The making of a doona – Part 2

Winter is here and other projects have taken precedence.  I need to get our doona ready!

Now I have batches of washed and dried fleece stored ready for the next stage.

The fleece needs to be teased apart ready for carding

The fleece needs to be teased apart ready for carding

Each batch is teased out by hand to open up the locks in preparation for carding. Carding ‘combs’ the fleece into fluffy ‘batts’.

I use an electric drum carder

The washed fleece is then carded

The washed fleece is then carded

The batts are now put aside until I have enough for a doona. This is going to be an ‘all year’ double bed doona with 330 g of fleece per square meter. It will need twenty of these batts.

The next stage is to prepare the doona cover. I am using organic bamboo sheeting. Bamboo is more sustainable than cotton, is soft, absorbs moisture and is long wearing.

As this is the first donna I am using a set of bamboo/cotton sheets as the cover.  I have cut them to size .

Laying out doona cover.

Once I have cut the cover to size it is time to lay out the wool batts to check quantity. As you can see Alice the cat has arrived to ‘assist’.

Laying out the wool fill.

The making of a doona – Part 1

Our next project is a new doona for my daughter’s bed.

Our reason for making our own is we  do not want to purchase a down doona due to the extreme cruelty involved in the ‘harvesting’ of down from live birds. Also we do not want a synthetic doona, made from petrochemicals.

We want a natural, organic and cruelty free doona, with the thermal values and  the luxury of a wool doona.

So we are going to produce one from the fleece of our rescue sheep.

Our fleece for this project is from Bertram. Bertram is a wether (a castrated male) who came with four other sheep from a property where they we repeatedly attacked by roaming dogs. They have settled well here and are part of the main flock living in our organic olive grove, with their ‘protector’, Samba the donkey.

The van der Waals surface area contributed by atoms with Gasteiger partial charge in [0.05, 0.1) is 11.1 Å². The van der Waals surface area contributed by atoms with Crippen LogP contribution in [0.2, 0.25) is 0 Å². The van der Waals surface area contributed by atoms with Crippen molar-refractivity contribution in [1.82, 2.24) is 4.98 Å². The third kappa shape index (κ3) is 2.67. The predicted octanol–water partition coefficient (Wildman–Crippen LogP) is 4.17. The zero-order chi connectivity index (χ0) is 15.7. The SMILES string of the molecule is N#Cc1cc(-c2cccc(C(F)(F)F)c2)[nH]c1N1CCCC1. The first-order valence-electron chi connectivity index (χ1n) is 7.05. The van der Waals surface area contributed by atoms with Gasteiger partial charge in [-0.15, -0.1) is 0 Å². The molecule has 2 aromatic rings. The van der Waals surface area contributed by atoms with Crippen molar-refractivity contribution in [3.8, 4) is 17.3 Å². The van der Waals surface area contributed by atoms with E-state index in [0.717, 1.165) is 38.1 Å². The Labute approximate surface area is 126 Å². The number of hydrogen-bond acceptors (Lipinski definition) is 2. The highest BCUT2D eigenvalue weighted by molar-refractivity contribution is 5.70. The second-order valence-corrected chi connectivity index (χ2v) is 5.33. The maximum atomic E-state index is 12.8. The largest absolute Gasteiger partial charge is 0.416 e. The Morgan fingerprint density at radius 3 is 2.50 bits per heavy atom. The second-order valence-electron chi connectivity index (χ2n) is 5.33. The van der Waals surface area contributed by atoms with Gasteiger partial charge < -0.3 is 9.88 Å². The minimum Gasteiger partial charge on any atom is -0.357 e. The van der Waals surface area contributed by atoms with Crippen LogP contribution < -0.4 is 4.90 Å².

The sheep are shorn in November, before the onset of the summer heat and after the worst of the cold, wet weather. We use a local shearer and the sheep are shorn at the property, minimising the stress to them.


Relieved of his fleece, Bertram trots off to join his friends and his fleece is carried up to the sorting table. Here we trim the  fleece of the ‘scraggy’ parts, ‘skirting’ the fleece, remove as much vegetable matter as possible. The fleece is then carefully rolled and stored until use.

Om the sorting table

The next step is to clean or ‘scour’ the fleece to remove dirt and the lanolin. As we want to conserve water we use the ‘suint’ method for our initial scouring, This method utilises the naturally present suint in wool fleece to remove the majority of the lanolin. The process takes two days, before the fleece is removed and rinsed with fresh water.

Ready for first soak

Next we divide the fleece into smaller lots for hand washing and rinsing in batches.  We use rainwater collected on our property and all waste water is recycled on site.


Once washed the fleece is dried in the open air.

Drying fleece

Our next stage takes us inside.